Saturday, January 26, 2013

A Drop In the Bucket

We’ve been home for over a week now. I miss the kids and try to relive the feel of little hands, kisses and hugs and the smell of sweet baby skin. It was so good to feel welcome and the moments we had were precious and few, but here we are again.

It has remained bitterly cold. Our friend Afif was an enormous help because he cooked for us and made breakfast for Randy so I could sleep in...oh yeah, I always sleep in anyway and Randy makes his own breakfast. Actually, sometimes he makes me breakfast too. It was nice for Randy to have Afif here to make him breakfast.

The pups have been VERY attentive. They would come up on the back porch after their night patrols and Randyman would let them come in to visit with me. Randy would head to work but I have had kind of a rough month so it was hard to take them back out and put them in with the sheep, where they are supposed to spend the day. BTW, the jump-gate was an epic failure. The majority of the sheep don’t go through it, but the goat and lambs don’t even slow down.

I digress. The pups spent the greater part of the day with me a couple days last week. Bruno climbed up on the couch and did his best to discourage anyone, including Randy, from coming near me. Poor Cletus and Cider would have to sneak around him or wait until he relocated to get and give hugs.

I made some sourdough breads and got rave reviews for them. Afif left this morning for Nebraska, armed with sourdough starter and recipes for his new bakery. I guess I can’t garner any higher praise than that.

The really exciting news is that I finally get to wean Sushi. All EmmaLouMoo’s milk is MINE! ALL MINE!!! It’s actually a lot more milk than I can use, but I will find something to do with it all. I already got a gallon of buttermilk, yogurt and clabber cultured. I use the yogurt and buttermilk for baking and yogurt and clabber for making cheeses, so I am really happy to be back to milking again. She was a little stingy the first night, but by the second day she was giving me 3 gallons, milking once a day and she wasn’t getting engorged at all.

Yesterday was a pretty good day. I used 3 gallons of milk to make mozzarella so we could have homemade pizza. I was so proud of myself because I was so ORGANIZED. This is not something that is normally my method of operation so I was pretty tickled. Everything went perfectly and I actually had the kitchen clean by the time the cheese was done. I put it in the refrigerator to chill so I could shred it later.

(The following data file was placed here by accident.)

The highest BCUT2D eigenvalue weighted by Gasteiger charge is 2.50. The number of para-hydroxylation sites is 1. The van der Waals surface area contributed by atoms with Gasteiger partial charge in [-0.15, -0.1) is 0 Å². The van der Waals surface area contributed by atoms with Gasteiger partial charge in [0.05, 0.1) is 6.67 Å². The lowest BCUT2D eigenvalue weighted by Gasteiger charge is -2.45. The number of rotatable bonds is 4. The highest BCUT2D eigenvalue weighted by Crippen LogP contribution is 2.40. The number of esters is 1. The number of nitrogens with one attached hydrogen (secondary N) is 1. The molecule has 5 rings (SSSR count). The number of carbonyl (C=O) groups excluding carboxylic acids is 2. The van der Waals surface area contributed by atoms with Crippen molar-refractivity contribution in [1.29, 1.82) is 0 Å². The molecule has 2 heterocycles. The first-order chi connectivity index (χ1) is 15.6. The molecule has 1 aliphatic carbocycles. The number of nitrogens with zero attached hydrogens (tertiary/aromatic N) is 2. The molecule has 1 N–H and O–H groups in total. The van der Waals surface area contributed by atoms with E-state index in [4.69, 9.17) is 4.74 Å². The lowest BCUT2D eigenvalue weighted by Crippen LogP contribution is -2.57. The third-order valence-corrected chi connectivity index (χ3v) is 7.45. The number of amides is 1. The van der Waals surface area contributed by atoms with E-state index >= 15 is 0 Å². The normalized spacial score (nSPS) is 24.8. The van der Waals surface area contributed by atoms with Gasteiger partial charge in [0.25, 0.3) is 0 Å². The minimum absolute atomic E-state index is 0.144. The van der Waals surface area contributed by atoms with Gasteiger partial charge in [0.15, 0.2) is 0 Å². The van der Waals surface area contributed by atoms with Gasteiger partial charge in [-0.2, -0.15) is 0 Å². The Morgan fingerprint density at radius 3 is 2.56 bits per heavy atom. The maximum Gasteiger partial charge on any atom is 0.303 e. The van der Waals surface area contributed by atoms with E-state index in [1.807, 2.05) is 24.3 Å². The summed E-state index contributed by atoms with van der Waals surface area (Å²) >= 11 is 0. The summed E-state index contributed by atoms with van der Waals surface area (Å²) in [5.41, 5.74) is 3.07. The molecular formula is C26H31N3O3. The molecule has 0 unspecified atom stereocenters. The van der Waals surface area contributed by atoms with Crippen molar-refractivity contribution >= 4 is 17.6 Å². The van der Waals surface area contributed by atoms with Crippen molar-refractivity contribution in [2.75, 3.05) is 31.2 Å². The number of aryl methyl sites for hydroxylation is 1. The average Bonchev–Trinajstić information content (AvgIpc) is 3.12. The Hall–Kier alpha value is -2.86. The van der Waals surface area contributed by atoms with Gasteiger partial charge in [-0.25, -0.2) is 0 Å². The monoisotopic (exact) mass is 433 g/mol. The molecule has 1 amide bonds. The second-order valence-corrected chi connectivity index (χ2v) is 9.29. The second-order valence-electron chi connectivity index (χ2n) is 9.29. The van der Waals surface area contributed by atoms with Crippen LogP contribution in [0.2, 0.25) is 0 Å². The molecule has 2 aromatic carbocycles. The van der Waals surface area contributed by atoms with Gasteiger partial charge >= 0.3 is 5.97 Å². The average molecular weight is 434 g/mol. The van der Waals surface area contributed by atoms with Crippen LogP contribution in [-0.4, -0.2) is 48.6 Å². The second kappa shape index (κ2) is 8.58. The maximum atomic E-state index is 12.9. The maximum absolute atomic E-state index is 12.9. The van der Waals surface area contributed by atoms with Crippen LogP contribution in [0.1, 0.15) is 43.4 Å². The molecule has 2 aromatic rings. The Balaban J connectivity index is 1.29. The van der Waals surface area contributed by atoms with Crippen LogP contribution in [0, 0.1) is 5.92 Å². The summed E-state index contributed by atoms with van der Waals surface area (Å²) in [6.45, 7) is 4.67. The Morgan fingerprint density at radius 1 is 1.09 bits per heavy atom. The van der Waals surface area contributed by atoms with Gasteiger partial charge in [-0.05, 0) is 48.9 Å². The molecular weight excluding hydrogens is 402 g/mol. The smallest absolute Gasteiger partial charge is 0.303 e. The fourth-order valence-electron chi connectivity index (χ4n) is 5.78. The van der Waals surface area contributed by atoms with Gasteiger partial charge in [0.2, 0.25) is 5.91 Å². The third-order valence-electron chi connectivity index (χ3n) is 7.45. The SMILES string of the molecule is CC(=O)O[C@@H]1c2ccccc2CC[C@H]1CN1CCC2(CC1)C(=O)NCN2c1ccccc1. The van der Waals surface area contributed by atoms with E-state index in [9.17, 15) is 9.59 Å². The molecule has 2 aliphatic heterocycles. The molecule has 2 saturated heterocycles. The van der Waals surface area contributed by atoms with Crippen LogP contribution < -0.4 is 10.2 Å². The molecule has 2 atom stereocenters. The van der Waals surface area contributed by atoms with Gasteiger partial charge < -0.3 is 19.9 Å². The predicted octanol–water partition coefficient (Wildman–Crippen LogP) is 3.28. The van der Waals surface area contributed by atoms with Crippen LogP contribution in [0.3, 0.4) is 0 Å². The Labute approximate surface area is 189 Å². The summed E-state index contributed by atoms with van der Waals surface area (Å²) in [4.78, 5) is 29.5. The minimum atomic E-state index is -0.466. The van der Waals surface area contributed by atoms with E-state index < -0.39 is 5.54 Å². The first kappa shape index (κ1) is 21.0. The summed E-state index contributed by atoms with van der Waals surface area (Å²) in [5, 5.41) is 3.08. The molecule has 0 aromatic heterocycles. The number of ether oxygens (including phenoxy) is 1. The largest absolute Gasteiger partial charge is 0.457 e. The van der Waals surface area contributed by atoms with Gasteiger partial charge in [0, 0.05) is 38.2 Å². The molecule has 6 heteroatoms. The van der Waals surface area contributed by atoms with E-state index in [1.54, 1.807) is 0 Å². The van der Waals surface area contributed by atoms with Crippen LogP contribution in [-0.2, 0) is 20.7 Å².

Around milking time, Afif showed up and asked if I needed help. I have been depending on Randyman to carry the bucket and pull the wagon because I have not had enough arm or leg strength to do it myself, but I was feeling pretty good for the first time in a long while. I am not sure if it is a coincidence or if its because I took some Turmeric (an anti-inflammatory natural spice that tastes VILE  if you mix it in lemonade!) at the advice of my niece. It is interesting enough that I ordered some in gel caps because I really can’t stand the taste of it to drink it, and doubt that I can eat enough foods that I use it in to do myself much good. I told our friend I thought I would have no problem handling the milking equipment myself. After all, I have to get strong enough to do these things on my own again, because I can’t expect Randyman to always do his job AND mine.

I put the milker together, got my  hot water and rags to wash her udder with and headed across the melting ice and slush to the milk room. I was pretty taxed by the time I got there and had her all hooked up but at least I made it. I coaxed the evil Sushi, my snotty, anti social heifer, into the small area in front of the milk room with some grain. She entered while I was out of sight and I shut the gate behind her, essentially trapping her in the area. I had to chase her around and around before I could get my hands on her halter and drag her...or rather tire her out as she dragged me around, until she came to a halt, so I could rub and pet on her. I was pretty wore out, but I figured if I keep giving her grain and petting her she will sweeten up eventually.

I stepped back into the milkroom and sat down to check on the milker just as Emma started walking backwards. I noticed with horror, that I had forgotten to lock the headcatch. She continued backing out as I squeaked “NO! NO! NO! EMMMMMMAANOOOOOOOO!”